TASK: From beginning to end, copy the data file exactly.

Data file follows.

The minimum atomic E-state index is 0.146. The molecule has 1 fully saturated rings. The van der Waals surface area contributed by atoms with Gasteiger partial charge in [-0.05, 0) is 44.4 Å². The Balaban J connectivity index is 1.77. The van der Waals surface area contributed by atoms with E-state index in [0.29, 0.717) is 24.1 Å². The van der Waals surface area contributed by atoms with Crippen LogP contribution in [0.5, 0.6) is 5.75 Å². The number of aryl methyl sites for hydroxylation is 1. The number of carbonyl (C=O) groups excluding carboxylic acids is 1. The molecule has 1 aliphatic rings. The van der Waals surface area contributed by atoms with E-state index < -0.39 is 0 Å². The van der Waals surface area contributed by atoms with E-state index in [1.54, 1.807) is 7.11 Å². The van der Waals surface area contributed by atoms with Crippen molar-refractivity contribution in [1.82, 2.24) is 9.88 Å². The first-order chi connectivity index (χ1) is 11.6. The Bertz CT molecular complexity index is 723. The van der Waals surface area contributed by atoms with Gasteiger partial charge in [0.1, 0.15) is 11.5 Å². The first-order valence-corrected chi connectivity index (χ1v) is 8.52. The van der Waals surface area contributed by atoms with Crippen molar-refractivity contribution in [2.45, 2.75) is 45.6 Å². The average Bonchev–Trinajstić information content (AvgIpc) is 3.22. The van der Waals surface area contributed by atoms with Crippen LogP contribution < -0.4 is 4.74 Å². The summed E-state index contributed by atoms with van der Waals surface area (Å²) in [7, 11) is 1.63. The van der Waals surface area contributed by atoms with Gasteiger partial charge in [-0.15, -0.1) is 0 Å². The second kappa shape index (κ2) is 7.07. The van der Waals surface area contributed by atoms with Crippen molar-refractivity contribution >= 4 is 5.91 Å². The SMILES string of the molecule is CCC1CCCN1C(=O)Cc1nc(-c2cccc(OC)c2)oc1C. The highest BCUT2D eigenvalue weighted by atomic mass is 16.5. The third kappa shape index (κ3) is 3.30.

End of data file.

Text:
The minimum atomic E-state index is 0.146. The molecule has 1 fully saturated rings. The van der Waals surface area contributed by atoms with Gasteiger partial charge in [-0.05, 0) is 44.4 Å². The Balaban J connectivity index is 1.77. The van der Waals surface area contributed by atoms with E-state index in [0.29, 0.717) is 24.1 Å². The van der Waals surface area contributed by atoms with Crippen LogP contribution in [0.5, 0.6) is 5.75 Å². The number of aryl methyl sites for hydroxylation is 1. The number of carbonyl (C=O) groups excluding carboxylic acids is 1. The molecule has 1 aliphatic rings. The van der Waals surface area contributed by atoms with E-state index < -0.39 is 0 Å². The van der Waals surface area contributed by atoms with E-state index in [1.54, 1.807) is 7.11 Å². The van der Waals surface area contributed by atoms with Crippen molar-refractivity contribution in [1.82, 2.24) is 9.88 Å². The first-order chi connectivity index (χ1) is 11.6. The Bertz CT molecular complexity index is 723. The van der Waals surface area contributed by atoms with Gasteiger partial charge in [0.1, 0.15) is 11.5 Å². The first-order valence-corrected chi connectivity index (χ1v) is 8.52. The van der Waals surface area contributed by atoms with Crippen molar-refractivity contribution in [2.45, 2.75) is 45.6 Å². The average Bonchev–Trinajstić information content (AvgIpc) is 3.22. The van der Waals surface area contributed by atoms with Crippen LogP contribution < -0.4 is 4.74 Å². The summed E-state index contributed by atoms with van der Waals surface area (Å²) in [7, 11) is 1.63. The van der Waals surface area contributed by atoms with Gasteiger partial charge in [-0.15, -0.1) is 0 Å². The second kappa shape index (κ2) is 7.07. The van der Waals surface area contributed by atoms with Crippen molar-refractivity contribution >= 4 is 5.91 Å². The SMILES string of the molecule is CCC1CCCN1C(=O)Cc1nc(-c2cccc(OC)c2)oc1C. The highest BCUT2D eigenvalue weighted by atomic mass is 16.5. The third kappa shape index (κ3) is 3.30.